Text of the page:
New plan to create 2,100 PMET jobs in electronics

Industry road map aims to inject $22.2b in value-add by 2020, help manufacturers grow

Minister for Trade and Industry S. Iswaran giving the keynote address during the unveiling of the Industry Transformation Map.
Minister for Trade and Industry S. Iswaran giving the keynote address during the unveiling of the Industry Transformation Map.ST PHOTO: LIM YAOHUI

A new road map for the electronics manufacturing sector aims to create $22.2 billion in value-add and 2,100 jobs for professionals, managers, executives and technicians (PMETs) by 2020.

This Industry Transformation Map (ITM) - unveiled yesterday by Minister for Trade and Industry (Industry) S. Iswaran - includes plans to help electronics manufacturers diversify into new growth opportunities, transform existing factories and deepen workers' skills.

This comes amid a global push towards advanced manufacturing - also known as Industry 4.0 - with manufacturers ramping up investments in automation and new technologies to build "smart factories", where man and machine work together seamlessly.

Mr Iswaran launched the new road map at the official opening of JTC nanoSpace@Tampines. The industrial facility within Tam- pines Wafer Fab Park is purpose- built to meet the operational requirements of niche semiconductor manufacturers.

The electronics industry has been, and will continue to be, a key sector of growth for Singapore's economy, said Mr Iswaran. Electronics manufacturing accounted for 4.4 per cent of the economy last year, with $90 billion in manufacturing output and employment of about 70,000.

Creating 2,100 new PMET jobs in electronics is "no mean feat", especially as the sector's existing base of workers is already relatively large, Mr Iswaran noted.


Electronics manufacturing "is not necessarily creating as many jobs as in the past, but... (it is) creating better-quality jobs".

The ITM aims to help firms in the sector prepare to take advantage of emerging opportunities in segments such as autonomous vehicles, artificial intelligence and healthcare.

"Even the smart factories of the future will need more sensors and robots," the minister said.

While Singapore looks to continue attracting investments in high value-add activities, the existing base of electronics manufacturers will also need to transform.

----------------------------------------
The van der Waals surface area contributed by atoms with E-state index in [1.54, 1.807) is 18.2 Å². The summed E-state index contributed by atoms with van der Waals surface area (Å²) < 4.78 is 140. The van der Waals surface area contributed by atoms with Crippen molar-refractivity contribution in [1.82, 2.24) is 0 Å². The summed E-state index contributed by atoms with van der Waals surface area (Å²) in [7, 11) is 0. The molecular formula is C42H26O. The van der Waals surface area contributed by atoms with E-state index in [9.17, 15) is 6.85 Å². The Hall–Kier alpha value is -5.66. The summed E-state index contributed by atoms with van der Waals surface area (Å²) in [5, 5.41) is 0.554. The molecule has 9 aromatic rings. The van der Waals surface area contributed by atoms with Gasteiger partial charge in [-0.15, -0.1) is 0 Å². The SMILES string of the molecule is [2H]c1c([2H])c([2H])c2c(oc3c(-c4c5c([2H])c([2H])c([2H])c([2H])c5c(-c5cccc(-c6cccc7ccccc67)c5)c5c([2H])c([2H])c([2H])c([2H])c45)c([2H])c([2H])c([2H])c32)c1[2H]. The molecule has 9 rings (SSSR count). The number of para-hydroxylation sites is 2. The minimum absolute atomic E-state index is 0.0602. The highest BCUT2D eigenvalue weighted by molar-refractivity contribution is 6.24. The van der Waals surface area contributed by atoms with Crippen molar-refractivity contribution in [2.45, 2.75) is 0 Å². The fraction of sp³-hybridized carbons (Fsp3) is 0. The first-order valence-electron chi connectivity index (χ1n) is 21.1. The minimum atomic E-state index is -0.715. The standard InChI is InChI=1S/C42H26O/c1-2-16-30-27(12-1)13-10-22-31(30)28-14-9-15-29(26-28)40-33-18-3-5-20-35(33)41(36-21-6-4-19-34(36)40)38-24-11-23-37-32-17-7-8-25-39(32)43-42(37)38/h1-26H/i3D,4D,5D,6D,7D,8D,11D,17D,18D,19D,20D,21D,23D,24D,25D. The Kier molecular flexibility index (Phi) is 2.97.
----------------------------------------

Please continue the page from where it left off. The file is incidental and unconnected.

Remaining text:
"We aim to upgrade all of our manufacturing plants in Singapore to be best-in-class compared to their global operations," Mr Iswaran said.

Advanced manufacturing is also set to create new skilled jobs in manufacturing, such as system engineers and automation technicians.

This means skills development is also key to gearing the electronics industry up for long-term growth, said Mr Iswaran.

He announced the launch of the Skills Framework for electronics, which identifies emerging skills and competencies for the sector in the areas of robotics and automation, artificial intelligence and data analytics.

Two new professional conversion programmes for electronics are also being rolled out to train electronics engineers and electronics assistant engineers.

Mr Alexander Everke, chief executive of sensor manufacturer ams, said the company is on track to grow more than 40 per cent globally over the next three years.

The company is the anchor tenant at JTC nanoSpace@Tampines, and expects to invest about $200 million over the next three years in its facility there. This is in addition to "multiple hundreds of millions" the company has already pumped into its existing Ang Mo Kio and Woodlands facilities, Mr Everke said.

It had fewer than 1,000 employees here last year, and has since expanded significantly to have more than 6,000 staff.

"A big growth driver is the communications segment, which includes mobile phone customers, but we are also strong and fast- growing in automotives, autonomous driving and the Internet of Things, among others," he said.

A version of this article appeared in the print edition of The Straits Times on September 21, 2017, with the headline 'New plan to create 2,100 PMET jobs in electronics'. Subscribe